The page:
Subject: I have found a CD that I think you would enjoy
Around the Sun
Genres: Alternative Rock, Pop, Rock
Around The Sun, R.E.M.?s first new studio album since 2001's gold Reveal, is as emotional and ulti- mately uplifting as its "Leaving New York" single. With a renewed band dynamic and songs influenced by world events, Aroun... more »
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Around The Sun, R.E.M.?s first new studio album since 2001's gold Reveal, is as emotional and ulti- mately uplifting as its "Leaving New York" single. With a renewed band dynamic and songs influenced by world events, Around The Sun surprises and satisfies and is both political and poignant. Says Michael Stipe: "Even the most depressing R.E.M.song is going to have a glimmer of hope." For fans of one of rock's most acclaimed bands, hope revolves around R.E.M.
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Not so much bad as....pointless
H. Jin | Melbourne, Australia | 08/29/2009
(2 out of 5 stars)
"REM have made inconsistent albums before. No band is perfect. 'Monster' was a slightly tounge-in-cheek attempt at a rock album that didn't quite work. 'Up' was an attempt to make art pop that didn't quite work. Some old-time fans think the pop direction of 'Green' and 'Out of Time' didn't work. But in each case it was clear what REM were trying to do, and even if you didn't like those albums, you had to respect REM for taking risks and trying new things. Sad to say, that's not the case with 'Around the Sun'. Unless their intention was to make a very slick, safe, mediocre album, I find it hard to understand what they were trying to do here. Were they trying to make a self-consciously serious album and just dressed it up too much? Or were they going for a radio-friendly adult rock album but made it too somber? I can't tell.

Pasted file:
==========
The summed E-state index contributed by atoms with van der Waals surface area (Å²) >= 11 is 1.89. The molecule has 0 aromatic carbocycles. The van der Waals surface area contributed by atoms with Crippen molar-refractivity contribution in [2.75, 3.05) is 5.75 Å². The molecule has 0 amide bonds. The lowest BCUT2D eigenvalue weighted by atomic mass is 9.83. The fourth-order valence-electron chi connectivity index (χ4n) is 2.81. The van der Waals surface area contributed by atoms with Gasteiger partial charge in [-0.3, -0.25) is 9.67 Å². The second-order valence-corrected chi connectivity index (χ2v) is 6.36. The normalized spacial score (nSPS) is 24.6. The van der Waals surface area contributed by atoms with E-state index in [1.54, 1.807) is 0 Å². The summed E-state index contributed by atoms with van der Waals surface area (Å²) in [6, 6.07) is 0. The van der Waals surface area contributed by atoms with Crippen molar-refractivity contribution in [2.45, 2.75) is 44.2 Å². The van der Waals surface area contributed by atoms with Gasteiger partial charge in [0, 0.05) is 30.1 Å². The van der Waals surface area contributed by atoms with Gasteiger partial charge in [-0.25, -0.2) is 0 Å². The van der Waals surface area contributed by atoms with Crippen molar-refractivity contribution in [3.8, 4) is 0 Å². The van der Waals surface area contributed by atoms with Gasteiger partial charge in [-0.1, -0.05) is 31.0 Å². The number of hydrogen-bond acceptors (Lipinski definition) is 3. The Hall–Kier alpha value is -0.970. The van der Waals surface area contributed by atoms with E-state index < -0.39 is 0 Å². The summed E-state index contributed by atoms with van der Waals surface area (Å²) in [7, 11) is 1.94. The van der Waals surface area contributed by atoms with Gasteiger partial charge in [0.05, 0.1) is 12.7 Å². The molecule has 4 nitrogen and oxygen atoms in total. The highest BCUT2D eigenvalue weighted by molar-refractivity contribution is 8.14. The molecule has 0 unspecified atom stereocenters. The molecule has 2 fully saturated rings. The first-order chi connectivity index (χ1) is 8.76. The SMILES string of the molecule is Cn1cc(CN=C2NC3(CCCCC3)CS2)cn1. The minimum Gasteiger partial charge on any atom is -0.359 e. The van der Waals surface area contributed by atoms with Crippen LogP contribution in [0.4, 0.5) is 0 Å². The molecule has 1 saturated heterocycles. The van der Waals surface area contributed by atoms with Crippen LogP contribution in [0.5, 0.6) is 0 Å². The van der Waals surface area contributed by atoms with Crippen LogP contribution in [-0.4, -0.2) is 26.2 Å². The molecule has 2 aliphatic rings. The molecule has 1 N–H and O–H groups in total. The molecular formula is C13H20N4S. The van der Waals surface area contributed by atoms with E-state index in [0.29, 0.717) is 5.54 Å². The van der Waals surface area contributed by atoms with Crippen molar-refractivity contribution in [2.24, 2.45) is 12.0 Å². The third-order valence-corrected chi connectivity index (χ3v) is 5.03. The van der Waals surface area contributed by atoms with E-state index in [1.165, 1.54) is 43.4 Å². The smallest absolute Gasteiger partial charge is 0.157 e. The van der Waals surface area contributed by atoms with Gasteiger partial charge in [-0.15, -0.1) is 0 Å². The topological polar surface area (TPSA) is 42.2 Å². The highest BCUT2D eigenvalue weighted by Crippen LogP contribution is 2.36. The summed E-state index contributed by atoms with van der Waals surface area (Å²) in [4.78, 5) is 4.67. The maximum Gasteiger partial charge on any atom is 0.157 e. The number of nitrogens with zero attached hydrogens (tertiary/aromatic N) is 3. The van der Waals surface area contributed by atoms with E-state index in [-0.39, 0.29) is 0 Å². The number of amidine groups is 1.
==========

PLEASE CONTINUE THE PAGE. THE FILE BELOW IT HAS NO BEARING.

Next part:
'Around the Sun' largely continues the trend of their last two albums, so could be seen in many ways as 'Up Part 3'. But 'Up' and 'Reveal', for all their flaws, did contain some variety, a couple of strong songs, and some raw emotion peeking out from within. Here, the formula is taken to the extreme; the production is so overwhelming and the songs so subdued and somber that the album is almost lifeless. In some ways, it's almost a Michael Stipe solo effort, since the electronics and keyboards are mixed right up front, leaving Mike Mills and Peter Buck very marginalised. But Stipe doesn't really contribute much either; his lyrics are actually fairly bland. At times, they hint at something deeper, whether personal or political, but the overbearing production smothers whatever message Stipe is trying to get out.
A lack of sonic variation really hurts the album, with too many songs floating by and blending into each other. It certainly doesn't help that the only two times the album perks up are 'Final Straw', an anti-war song that was already a bit dated by late 2004, and 'Wanderlust', which sounds like a B-grade Oasis. My personal favourite is 'Electron Blue', which at least has a strong hook in the chorus, but even this sounds like Stipe + ProTools, not like the work of a proper band.
Maybe this might have worked better as a Stipe solo project, but as an REM album it stands as one of their weakest."
Around the Sun
Bjorn Viberg | European Union | 06/05/2009
(3 out of 5 stars)
"Around the Sun being REM's 13th album and their 2004 release is an ok album and it was met with lukewarm reviews by the critics. Allmusic give it 2 stars and Rolling Stone Magazine give it 3 stars. The album spawned four singles. These being "Leaving New York", "Electron Blue", "Wanderlust" and "Aftermath". The album peaked at #13 on the Billboard 200. The booklet is quite massive with all the lyrics included and on the back of the lyrics has a massive poster. 3/5."
Automatic Pilot For The People!
Aussie Deano | Melbourne, Australia | 03/31/2010
(3 out of 5 stars)
"I love R.E.M. I have all their albums, 30 odd singles & EP's and a heap of boots. I enjoyed most of the mellowed out Up & Reveal but Around The Sun, a third laid back album in succession, is too much of the same thing. I was wondering whether they had become too content with their lot. I need not have worried, these guys realised the errors in their ways not long after this release and returned with the vibrant, excellent Accelerate in 2008, and not a Dean Martin or Great Crooners cover album. Let's hope each future studio release is out there and challenging from now on."